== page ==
Liked by 1 person

    • Roger Pocock says:

      Hi Karandi! Yes, it was very good wasn’t it. I must admit I was quite concerned beforehand as I thought the trailers were very poor, but I loved the episode and it has reignited my excitement for new episodes of Doctor Who again. By the way, I pop along to your site every so often and I think it is an amazing site. I can only aspire to one day achieve your depth of knowledge about anime, but I think that will take many years! It’s a relatively new world for me to explore, although I’ve enjoyed Studio Ghibli films for years, but now I’m really getting into some of the television animes. My wife got me into Assassination Classroom, I adored Hyouka, and more recently we are nearing the end of The Disappearance of Nagato Yuki Chan, and I have absolutely loved that whole Haruhi franchise. I do hope they make some more eventually.

      Liked by 2 people

      • Karandi says:

        I’m glad you have enjoyed my blog and it is great to hear that you’ve found some anime that you love. I’m a huge fan of Assassination Classroom and Haruhi Suzumiya as well (not so into Hyouka).

        Liked by 1 person

      • Roger Pocock says:

        I’ll keep checking your site for ideas about what to get next. I have bought both series of My Teen Romantic Comedy SNAFU. Only three episodes in but it’s looking promising. A shame there’s not an official dub. I found a fan dub on the internet which is excellent, but they’ve only dubbed the first two episodes so far.

        Liked by 2 people

  2. Anonymous says:

    😢always with us. I like your tie in to both Dad and your friend Ada.

    Liked by 1 person

  3. Mike Basil says:

    You’ve all addressed the many good and great points on The Woman Who Fell To Earth. First let me say, ML, that I recently lost someone too, a relative to heart failure during the summer, and so the realistic issues of life and death in Doctor Who are thankfully quite honored by how Jodie puts her own signature on the Doctor’s wisdom.

    I always think that the Doctor’s vast wisdom and humbling flaws can equally work when they both work in unison, which Patrick Troughton embodied quite nicely for us, and Jodie achieves this for her Doctor just as nicely without jarring us in any way. We can always get the sense that upon a Doctor’s regeneration, all previous baggage from the departing incarnation is finally released and forgiven, which can be symbolized by the images of the departing Doctor’s companions (which is more established thanks to G7TV’s companions-flashbacks edits for The Tenth Planet, and for a minisode rework of Devious called “Death Of A Time Lord” which also cleverly adapts Troughton footage from The Omen). As classic-series fans we first saw it used in Logopolis and The Caves Of Androzani and last year more extensively in The Doctor Falls, which for anyone who saw that example can understand that Capaldi’s next regeneration wasn’t going to most significant where releasing past traumas and karmas are concerned. So even though Jodie’s first full adventure of course works without specifically characterizing the gender-change, we can all interpret from her comforting feminine energy that the feminine ingredient for this new Doctor will most significantly succeed. With all the new female SF role models coming to our cinemas and TV screens, which also now include Melissa Roxburgh as Michaela Stone for Manifest, the appropriate impressions that the world deserve today speak for themselves.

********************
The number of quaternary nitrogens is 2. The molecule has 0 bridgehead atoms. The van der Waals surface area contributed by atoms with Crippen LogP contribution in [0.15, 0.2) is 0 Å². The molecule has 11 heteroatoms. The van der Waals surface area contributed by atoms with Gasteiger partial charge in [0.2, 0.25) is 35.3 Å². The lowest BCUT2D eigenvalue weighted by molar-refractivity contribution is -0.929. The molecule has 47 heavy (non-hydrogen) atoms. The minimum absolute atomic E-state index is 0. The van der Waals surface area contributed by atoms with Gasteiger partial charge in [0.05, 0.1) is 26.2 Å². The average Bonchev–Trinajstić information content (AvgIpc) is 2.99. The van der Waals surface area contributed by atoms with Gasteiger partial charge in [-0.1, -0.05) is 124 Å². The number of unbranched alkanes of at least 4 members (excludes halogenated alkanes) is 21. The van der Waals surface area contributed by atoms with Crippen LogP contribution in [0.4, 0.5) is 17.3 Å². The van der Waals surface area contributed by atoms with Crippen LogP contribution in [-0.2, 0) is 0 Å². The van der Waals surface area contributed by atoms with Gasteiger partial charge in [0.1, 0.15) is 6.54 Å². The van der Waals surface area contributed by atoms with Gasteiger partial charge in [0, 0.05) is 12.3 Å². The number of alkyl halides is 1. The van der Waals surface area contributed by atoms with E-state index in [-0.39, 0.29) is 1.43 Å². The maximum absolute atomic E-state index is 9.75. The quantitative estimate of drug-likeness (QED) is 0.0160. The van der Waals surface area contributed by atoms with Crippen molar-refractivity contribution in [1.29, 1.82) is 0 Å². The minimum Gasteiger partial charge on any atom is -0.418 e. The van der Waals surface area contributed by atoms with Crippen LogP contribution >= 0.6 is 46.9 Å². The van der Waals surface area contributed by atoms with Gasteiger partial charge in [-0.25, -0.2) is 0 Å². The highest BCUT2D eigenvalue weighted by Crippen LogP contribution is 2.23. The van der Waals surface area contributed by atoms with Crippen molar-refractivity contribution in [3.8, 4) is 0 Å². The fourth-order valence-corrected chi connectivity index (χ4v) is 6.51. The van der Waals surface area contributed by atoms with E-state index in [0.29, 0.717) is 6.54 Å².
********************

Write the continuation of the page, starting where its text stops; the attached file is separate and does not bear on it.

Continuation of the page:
Ryan’s dyspraxia is a dramatically good idea for showing how a companion with a down-to-Earth disorder can still be worthy as a companion. I always felt that an autistic companion should also improve the realistic drama of Doctor Who, speaking as an Aspergian. Doctor Who is agreeably drama with the same SF/fantasy extensions and sophisticated humor that still work for Star Trek and The X-Files. So Jodie, Bradley, Tosin and Mandip, certainly after all they’ve openly enjoyed (as shared in their responses so far) will make a great team with Chibnall at the helm.

    I can certainly agree that The Woman Who Fell To Earth is well-suited to the Halloween season with a particularly new alien monster who wears the teeth of its victims. It was effective whether they make it a recurring villain or not. Thanks for all your feedback. Season 11 has just begun.

    Liked by 2 people

  4. Mike Basil says: